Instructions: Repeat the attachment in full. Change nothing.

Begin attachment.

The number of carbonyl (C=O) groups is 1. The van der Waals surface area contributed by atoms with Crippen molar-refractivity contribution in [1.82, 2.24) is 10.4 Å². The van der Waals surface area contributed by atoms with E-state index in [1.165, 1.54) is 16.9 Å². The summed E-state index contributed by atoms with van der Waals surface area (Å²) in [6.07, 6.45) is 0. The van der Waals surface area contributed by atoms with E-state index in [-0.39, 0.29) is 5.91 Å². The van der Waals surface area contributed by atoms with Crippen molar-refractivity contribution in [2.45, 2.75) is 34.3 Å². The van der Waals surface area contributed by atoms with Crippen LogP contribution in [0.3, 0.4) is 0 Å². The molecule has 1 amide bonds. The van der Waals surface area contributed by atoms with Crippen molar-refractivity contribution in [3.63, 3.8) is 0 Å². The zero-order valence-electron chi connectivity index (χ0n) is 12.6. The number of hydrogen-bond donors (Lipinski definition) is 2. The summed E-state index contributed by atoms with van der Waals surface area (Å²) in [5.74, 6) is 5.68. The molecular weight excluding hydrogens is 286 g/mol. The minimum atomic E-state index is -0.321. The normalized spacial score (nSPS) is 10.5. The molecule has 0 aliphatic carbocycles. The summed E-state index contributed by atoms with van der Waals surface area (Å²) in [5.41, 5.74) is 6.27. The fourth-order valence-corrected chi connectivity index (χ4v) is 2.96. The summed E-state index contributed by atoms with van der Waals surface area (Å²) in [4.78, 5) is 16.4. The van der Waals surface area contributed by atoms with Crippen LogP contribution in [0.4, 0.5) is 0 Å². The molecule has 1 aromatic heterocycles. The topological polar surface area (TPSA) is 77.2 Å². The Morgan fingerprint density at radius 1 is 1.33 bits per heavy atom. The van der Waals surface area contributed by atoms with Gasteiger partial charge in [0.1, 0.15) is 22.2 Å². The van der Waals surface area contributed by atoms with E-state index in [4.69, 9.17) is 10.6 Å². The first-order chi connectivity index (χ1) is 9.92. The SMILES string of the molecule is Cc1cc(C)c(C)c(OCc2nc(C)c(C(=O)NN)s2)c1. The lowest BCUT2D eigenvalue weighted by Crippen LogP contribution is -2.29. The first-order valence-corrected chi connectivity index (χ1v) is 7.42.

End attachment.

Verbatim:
The number of carbonyl (C=O) groups is 1. The van der Waals surface area contributed by atoms with Crippen molar-refractivity contribution in [1.82, 2.24) is 10.4 Å². The van der Waals surface area contributed by atoms with E-state index in [1.165, 1.54) is 16.9 Å². The summed E-state index contributed by atoms with van der Waals surface area (Å²) in [6.07, 6.45) is 0. The van der Waals surface area contributed by atoms with E-state index in [-0.39, 0.29) is 5.91 Å². The van der Waals surface area contributed by atoms with Crippen molar-refractivity contribution in [2.45, 2.75) is 34.3 Å². The van der Waals surface area contributed by atoms with Crippen LogP contribution in [0.3, 0.4) is 0 Å². The molecule has 1 amide bonds. The van der Waals surface area contributed by atoms with Crippen molar-refractivity contribution in [3.63, 3.8) is 0 Å². The zero-order valence-electron chi connectivity index (χ0n) is 12.6. The number of hydrogen-bond donors (Lipinski definition) is 2. The summed E-state index contributed by atoms with van der Waals surface area (Å²) in [5.74, 6) is 5.68. The molecular weight excluding hydrogens is 286 g/mol. The minimum atomic E-state index is -0.321. The normalized spacial score (nSPS) is 10.5. The molecule has 0 aliphatic carbocycles. The summed E-state index contributed by atoms with van der Waals surface area (Å²) in [5.41, 5.74) is 6.27. The fourth-order valence-corrected chi connectivity index (χ4v) is 2.96. The summed E-state index contributed by atoms with van der Waals surface area (Å²) in [4.78, 5) is 16.4. The van der Waals surface area contributed by atoms with Crippen LogP contribution in [0.4, 0.5) is 0 Å². The molecule has 1 aromatic heterocycles. The topological polar surface area (TPSA) is 77.2 Å². The Morgan fingerprint density at radius 1 is 1.33 bits per heavy atom. The van der Waals surface area contributed by atoms with Gasteiger partial charge in [0.1, 0.15) is 22.2 Å². The van der Waals surface area contributed by atoms with E-state index in [4.69, 9.17) is 10.6 Å². The first-order chi connectivity index (χ1) is 9.92. The SMILES string of the molecule is Cc1cc(C)c(C)c(OCc2nc(C)c(C(=O)NN)s2)c1. The lowest BCUT2D eigenvalue weighted by Crippen LogP contribution is -2.29. The first-order valence-corrected chi connectivity index (χ1v) is 7.42.